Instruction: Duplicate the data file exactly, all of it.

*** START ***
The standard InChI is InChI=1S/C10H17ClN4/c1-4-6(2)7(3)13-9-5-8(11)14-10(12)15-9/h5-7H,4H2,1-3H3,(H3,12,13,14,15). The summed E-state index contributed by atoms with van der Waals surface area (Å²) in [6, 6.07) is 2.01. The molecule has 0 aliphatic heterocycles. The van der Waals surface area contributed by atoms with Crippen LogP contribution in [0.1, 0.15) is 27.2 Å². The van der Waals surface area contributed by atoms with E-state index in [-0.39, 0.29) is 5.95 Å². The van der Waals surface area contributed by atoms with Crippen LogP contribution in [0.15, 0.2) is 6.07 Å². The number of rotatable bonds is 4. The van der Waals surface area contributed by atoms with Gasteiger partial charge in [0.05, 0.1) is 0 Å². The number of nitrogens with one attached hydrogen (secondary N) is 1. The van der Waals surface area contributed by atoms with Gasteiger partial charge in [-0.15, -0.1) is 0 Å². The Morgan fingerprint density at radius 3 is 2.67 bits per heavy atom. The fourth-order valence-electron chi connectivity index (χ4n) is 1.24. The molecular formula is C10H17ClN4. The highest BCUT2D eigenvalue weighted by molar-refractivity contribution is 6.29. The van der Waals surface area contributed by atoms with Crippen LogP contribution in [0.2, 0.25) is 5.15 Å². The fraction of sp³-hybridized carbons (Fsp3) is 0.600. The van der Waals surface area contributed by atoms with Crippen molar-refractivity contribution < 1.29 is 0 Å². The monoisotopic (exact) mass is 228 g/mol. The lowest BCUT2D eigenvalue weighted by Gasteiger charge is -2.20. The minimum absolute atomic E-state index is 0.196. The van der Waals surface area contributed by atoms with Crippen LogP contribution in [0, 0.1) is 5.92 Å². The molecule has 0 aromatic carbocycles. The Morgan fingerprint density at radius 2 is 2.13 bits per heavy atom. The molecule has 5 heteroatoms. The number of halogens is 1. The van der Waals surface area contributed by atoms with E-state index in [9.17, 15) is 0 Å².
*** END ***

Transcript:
The standard InChI is InChI=1S/C10H17ClN4/c1-4-6(2)7(3)13-9-5-8(11)14-10(12)15-9/h5-7H,4H2,1-3H3,(H3,12,13,14,15). The summed E-state index contributed by atoms with van der Waals surface area (Å²) in [6, 6.07) is 2.01. The molecule has 0 aliphatic heterocycles. The van der Waals surface area contributed by atoms with Crippen LogP contribution in [0.1, 0.15) is 27.2 Å². The van der Waals surface area contributed by atoms with E-state index in [-0.39, 0.29) is 5.95 Å². The van der Waals surface area contributed by atoms with Crippen LogP contribution in [0.15, 0.2) is 6.07 Å². The number of rotatable bonds is 4. The van der Waals surface area contributed by atoms with Gasteiger partial charge in [0.05, 0.1) is 0 Å². The number of nitrogens with one attached hydrogen (secondary N) is 1. The van der Waals surface area contributed by atoms with Gasteiger partial charge in [-0.15, -0.1) is 0 Å². The Morgan fingerprint density at radius 3 is 2.67 bits per heavy atom. The fourth-order valence-electron chi connectivity index (χ4n) is 1.24. The molecular formula is C10H17ClN4. The highest BCUT2D eigenvalue weighted by molar-refractivity contribution is 6.29. The van der Waals surface area contributed by atoms with Crippen LogP contribution in [0.2, 0.25) is 5.15 Å². The fraction of sp³-hybridized carbons (Fsp3) is 0.600. The van der Waals surface area contributed by atoms with Crippen molar-refractivity contribution < 1.29 is 0 Å². The monoisotopic (exact) mass is 228 g/mol. The lowest BCUT2D eigenvalue weighted by Gasteiger charge is -2.20. The minimum absolute atomic E-state index is 0.196. The van der Waals surface area contributed by atoms with Crippen LogP contribution in [0, 0.1) is 5.92 Å². The molecule has 0 aromatic carbocycles. The Morgan fingerprint density at radius 2 is 2.13 bits per heavy atom. The molecule has 5 heteroatoms. The number of halogens is 1. The van der Waals surface area contributed by atoms with E-state index in [9.17, 15) is 0 Å².